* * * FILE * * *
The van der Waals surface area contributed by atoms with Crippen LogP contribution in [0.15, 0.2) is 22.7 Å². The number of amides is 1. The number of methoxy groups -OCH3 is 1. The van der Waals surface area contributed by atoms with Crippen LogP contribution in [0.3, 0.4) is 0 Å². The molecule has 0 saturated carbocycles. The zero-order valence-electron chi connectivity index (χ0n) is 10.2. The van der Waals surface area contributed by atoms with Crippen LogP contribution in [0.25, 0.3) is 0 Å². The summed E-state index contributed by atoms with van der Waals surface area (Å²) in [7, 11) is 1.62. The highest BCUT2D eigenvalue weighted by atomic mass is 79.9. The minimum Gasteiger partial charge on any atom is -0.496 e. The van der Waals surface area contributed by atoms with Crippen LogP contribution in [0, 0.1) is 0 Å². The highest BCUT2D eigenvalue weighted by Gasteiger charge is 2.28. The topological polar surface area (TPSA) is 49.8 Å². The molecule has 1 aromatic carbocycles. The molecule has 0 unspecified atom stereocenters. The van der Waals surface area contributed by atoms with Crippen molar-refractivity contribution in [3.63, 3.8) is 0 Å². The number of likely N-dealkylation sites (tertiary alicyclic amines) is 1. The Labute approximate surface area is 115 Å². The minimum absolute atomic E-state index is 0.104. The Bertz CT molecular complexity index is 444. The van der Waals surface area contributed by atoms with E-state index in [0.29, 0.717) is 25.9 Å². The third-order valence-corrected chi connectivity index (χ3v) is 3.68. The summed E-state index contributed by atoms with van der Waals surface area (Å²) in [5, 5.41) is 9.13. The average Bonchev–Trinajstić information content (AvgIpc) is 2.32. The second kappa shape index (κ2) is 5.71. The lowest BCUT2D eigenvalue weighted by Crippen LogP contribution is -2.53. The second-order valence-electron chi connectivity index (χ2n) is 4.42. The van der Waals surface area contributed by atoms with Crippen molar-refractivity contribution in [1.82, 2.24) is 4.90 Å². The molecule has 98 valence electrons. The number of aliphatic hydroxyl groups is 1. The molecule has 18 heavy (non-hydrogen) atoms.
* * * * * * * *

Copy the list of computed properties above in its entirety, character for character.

The van der Waals surface area contributed by atoms with Crippen LogP contribution in [0.15, 0.2) is 22.7 Å². The number of amides is 1. The number of methoxy groups -OCH3 is 1. The van der Waals surface area contributed by atoms with Crippen LogP contribution in [0.3, 0.4) is 0 Å². The molecule has 0 saturated carbocycles. The zero-order valence-electron chi connectivity index (χ0n) is 10.2. The van der Waals surface area contributed by atoms with Crippen LogP contribution in [0.25, 0.3) is 0 Å². The summed E-state index contributed by atoms with van der Waals surface area (Å²) in [7, 11) is 1.62. The highest BCUT2D eigenvalue weighted by atomic mass is 79.9. The minimum Gasteiger partial charge on any atom is -0.496 e. The van der Waals surface area contributed by atoms with Crippen LogP contribution in [0, 0.1) is 0 Å². The highest BCUT2D eigenvalue weighted by Gasteiger charge is 2.28. The topological polar surface area (TPSA) is 49.8 Å². The molecule has 1 aromatic carbocycles. The molecule has 0 unspecified atom stereocenters. The van der Waals surface area contributed by atoms with Crippen molar-refractivity contribution in [3.63, 3.8) is 0 Å². The number of likely N-dealkylation sites (tertiary alicyclic amines) is 1. The Labute approximate surface area is 115 Å². The minimum absolute atomic E-state index is 0.104. The Bertz CT molecular complexity index is 444. The van der Waals surface area contributed by atoms with E-state index in [0.29, 0.717) is 25.9 Å². The third-order valence-corrected chi connectivity index (χ3v) is 3.68. The summed E-state index contributed by atoms with van der Waals surface area (Å²) in [5, 5.41) is 9.13. The average Bonchev–Trinajstić information content (AvgIpc) is 2.32. The second kappa shape index (κ2) is 5.71. The lowest BCUT2D eigenvalue weighted by Crippen LogP contribution is -2.53. The second-order valence-electron chi connectivity index (χ2n) is 4.42. The van der Waals surface area contributed by atoms with Crippen molar-refractivity contribution in [1.82, 2.24) is 4.90 Å². The molecule has 98 valence electrons. The number of aliphatic hydroxyl groups is 1. The molecule has 18 heavy (non-hydrogen) atoms.